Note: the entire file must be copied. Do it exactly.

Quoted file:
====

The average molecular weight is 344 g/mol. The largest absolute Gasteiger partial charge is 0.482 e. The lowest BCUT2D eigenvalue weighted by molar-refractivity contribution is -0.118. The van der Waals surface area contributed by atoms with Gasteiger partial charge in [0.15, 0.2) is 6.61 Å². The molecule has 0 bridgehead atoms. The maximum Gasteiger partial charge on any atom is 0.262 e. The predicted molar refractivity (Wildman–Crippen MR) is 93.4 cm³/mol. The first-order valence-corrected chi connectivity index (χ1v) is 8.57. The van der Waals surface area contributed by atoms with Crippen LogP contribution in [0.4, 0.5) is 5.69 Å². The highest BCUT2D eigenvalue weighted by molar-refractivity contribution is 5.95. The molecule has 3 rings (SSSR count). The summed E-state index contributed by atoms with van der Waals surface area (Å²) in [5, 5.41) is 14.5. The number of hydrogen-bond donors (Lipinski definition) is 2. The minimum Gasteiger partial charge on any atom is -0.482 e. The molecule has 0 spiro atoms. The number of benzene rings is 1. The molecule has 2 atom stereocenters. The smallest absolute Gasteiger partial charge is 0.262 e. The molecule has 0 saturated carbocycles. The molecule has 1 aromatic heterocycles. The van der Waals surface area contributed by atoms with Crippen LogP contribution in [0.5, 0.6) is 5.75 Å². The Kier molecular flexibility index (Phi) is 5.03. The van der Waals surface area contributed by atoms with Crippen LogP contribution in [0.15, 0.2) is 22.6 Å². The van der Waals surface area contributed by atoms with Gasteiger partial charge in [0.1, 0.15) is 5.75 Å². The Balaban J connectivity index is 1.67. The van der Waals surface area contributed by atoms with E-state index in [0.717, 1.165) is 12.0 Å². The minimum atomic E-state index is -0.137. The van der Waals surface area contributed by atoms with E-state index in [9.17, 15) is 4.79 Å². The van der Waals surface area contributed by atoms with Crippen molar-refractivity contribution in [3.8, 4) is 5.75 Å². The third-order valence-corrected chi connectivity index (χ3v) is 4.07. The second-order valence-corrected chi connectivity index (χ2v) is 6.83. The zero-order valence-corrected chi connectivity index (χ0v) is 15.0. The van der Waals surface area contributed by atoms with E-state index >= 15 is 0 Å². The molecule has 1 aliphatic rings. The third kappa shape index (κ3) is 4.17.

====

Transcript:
The average molecular weight is 344 g/mol. The largest absolute Gasteiger partial charge is 0.482 e. The lowest BCUT2D eigenvalue weighted by molar-refractivity contribution is -0.118. The van der Waals surface area contributed by atoms with Gasteiger partial charge in [0.15, 0.2) is 6.61 Å². The molecule has 0 bridgehead atoms. The maximum Gasteiger partial charge on any atom is 0.262 e. The predicted molar refractivity (Wildman–Crippen MR) is 93.4 cm³/mol. The first-order valence-corrected chi connectivity index (χ1v) is 8.57. The van der Waals surface area contributed by atoms with Crippen LogP contribution in [0.4, 0.5) is 5.69 Å². The highest BCUT2D eigenvalue weighted by molar-refractivity contribution is 5.95. The molecule has 3 rings (SSSR count). The summed E-state index contributed by atoms with van der Waals surface area (Å²) in [5, 5.41) is 14.5. The number of hydrogen-bond donors (Lipinski definition) is 2. The minimum Gasteiger partial charge on any atom is -0.482 e. The molecule has 0 spiro atoms. The number of benzene rings is 1. The molecule has 2 atom stereocenters. The smallest absolute Gasteiger partial charge is 0.262 e. The molecule has 0 saturated carbocycles. The molecule has 1 aromatic heterocycles. The van der Waals surface area contributed by atoms with Crippen LogP contribution in [0.5, 0.6) is 5.75 Å². The Kier molecular flexibility index (Phi) is 5.03. The van der Waals surface area contributed by atoms with Crippen LogP contribution in [0.15, 0.2) is 22.6 Å². The van der Waals surface area contributed by atoms with Gasteiger partial charge in [0.1, 0.15) is 5.75 Å². The Balaban J connectivity index is 1.67. The van der Waals surface area contributed by atoms with E-state index in [0.717, 1.165) is 12.0 Å². The minimum atomic E-state index is -0.137. The van der Waals surface area contributed by atoms with E-state index in [9.17, 15) is 4.79 Å². The van der Waals surface area contributed by atoms with Crippen molar-refractivity contribution in [3.8, 4) is 5.75 Å². The third-order valence-corrected chi connectivity index (χ3v) is 4.07. The second-order valence-corrected chi connectivity index (χ2v) is 6.83. The zero-order valence-corrected chi connectivity index (χ0v) is 15.0. The van der Waals surface area contributed by atoms with E-state index >= 15 is 0 Å². The molecule has 1 aliphatic rings. The third kappa shape index (κ3) is 4.17.